: At 9/29/2014 10:55:59 AM, imabench wrote:
: : At 9/29/2014 9:43:46 AM, kbub wrote:
: :
: : DDO should discredit support of sexual violence at any time and in every way.
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: I disagree.
darkkermit
Posts: 11,204
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9/17/2011 4:11:59 PM
Posted: 5 years ago
consequentialism FTW.

Deontology is a very inflexible doctrine and justifies many atrocities in the name of rules. At one point, I was somewhat interested in the Non-Aggression Principle. However, the doctrine is so inflexible that it can lead to massive social and economic ills. I still subscribe to a mainly libertarian perspective, however that is due the many benefits social and economic freedom have as opposed to government or mob control.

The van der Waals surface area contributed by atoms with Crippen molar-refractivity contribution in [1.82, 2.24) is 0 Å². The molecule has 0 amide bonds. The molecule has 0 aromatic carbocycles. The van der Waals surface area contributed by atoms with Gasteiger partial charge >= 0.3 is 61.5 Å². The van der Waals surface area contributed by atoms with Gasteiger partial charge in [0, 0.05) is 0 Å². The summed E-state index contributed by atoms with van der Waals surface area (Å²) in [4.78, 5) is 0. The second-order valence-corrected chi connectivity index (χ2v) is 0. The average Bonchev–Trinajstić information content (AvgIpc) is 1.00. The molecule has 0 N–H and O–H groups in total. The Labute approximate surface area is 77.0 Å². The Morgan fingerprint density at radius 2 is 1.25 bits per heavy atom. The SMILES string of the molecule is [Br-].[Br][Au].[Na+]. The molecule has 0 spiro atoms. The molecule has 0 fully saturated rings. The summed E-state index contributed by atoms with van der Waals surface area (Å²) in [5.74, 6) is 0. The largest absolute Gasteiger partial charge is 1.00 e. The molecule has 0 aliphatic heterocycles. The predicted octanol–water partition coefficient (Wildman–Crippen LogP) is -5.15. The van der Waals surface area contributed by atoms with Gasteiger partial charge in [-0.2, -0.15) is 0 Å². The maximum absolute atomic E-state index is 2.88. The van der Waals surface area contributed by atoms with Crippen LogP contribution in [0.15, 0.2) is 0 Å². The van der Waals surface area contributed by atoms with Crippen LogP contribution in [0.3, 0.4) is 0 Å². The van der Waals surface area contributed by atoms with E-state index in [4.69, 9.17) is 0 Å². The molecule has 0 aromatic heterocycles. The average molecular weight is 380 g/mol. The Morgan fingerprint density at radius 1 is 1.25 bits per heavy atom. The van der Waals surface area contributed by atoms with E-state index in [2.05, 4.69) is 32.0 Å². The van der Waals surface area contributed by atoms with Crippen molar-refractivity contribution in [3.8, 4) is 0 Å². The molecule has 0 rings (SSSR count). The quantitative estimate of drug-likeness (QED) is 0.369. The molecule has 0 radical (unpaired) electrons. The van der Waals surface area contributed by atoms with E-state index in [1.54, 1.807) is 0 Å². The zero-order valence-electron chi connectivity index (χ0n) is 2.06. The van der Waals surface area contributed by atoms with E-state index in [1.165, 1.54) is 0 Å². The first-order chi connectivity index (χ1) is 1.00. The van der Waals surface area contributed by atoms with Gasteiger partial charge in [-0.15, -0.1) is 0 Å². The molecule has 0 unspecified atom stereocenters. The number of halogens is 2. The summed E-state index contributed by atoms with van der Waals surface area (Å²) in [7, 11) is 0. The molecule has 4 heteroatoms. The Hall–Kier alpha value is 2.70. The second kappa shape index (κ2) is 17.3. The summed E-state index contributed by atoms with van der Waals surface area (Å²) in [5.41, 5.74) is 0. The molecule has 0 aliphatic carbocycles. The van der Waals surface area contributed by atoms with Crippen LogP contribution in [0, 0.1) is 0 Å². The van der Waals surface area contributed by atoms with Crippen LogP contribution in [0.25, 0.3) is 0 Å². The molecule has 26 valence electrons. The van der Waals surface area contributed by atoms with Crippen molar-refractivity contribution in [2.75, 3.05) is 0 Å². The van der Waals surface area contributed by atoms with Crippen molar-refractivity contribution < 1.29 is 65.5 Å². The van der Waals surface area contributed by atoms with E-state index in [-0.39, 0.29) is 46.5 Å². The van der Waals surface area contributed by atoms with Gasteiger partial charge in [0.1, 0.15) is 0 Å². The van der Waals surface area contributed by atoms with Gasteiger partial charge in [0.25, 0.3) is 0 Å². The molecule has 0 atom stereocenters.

Open borders debate:
http://www.debate.org...
belle
Posts: 4,113
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9/19/2011 11:37:00 PM
Posted: 5 years ago
a serious consequentialist (probably not a utilitarian) would argue that certain conditions, such as the expectation that one will not be made a sacrificial victim to benefit "society as a whole" will lead to the best consequences overall, so such sacrifices should be forbidden. except in extreme situations. theres a really good philosophy bites podcast on this with philip pettit, where i think he explains the idea very coherently... much more coherently than i can. i urge you all to listen to it...

http://philosophybites.com...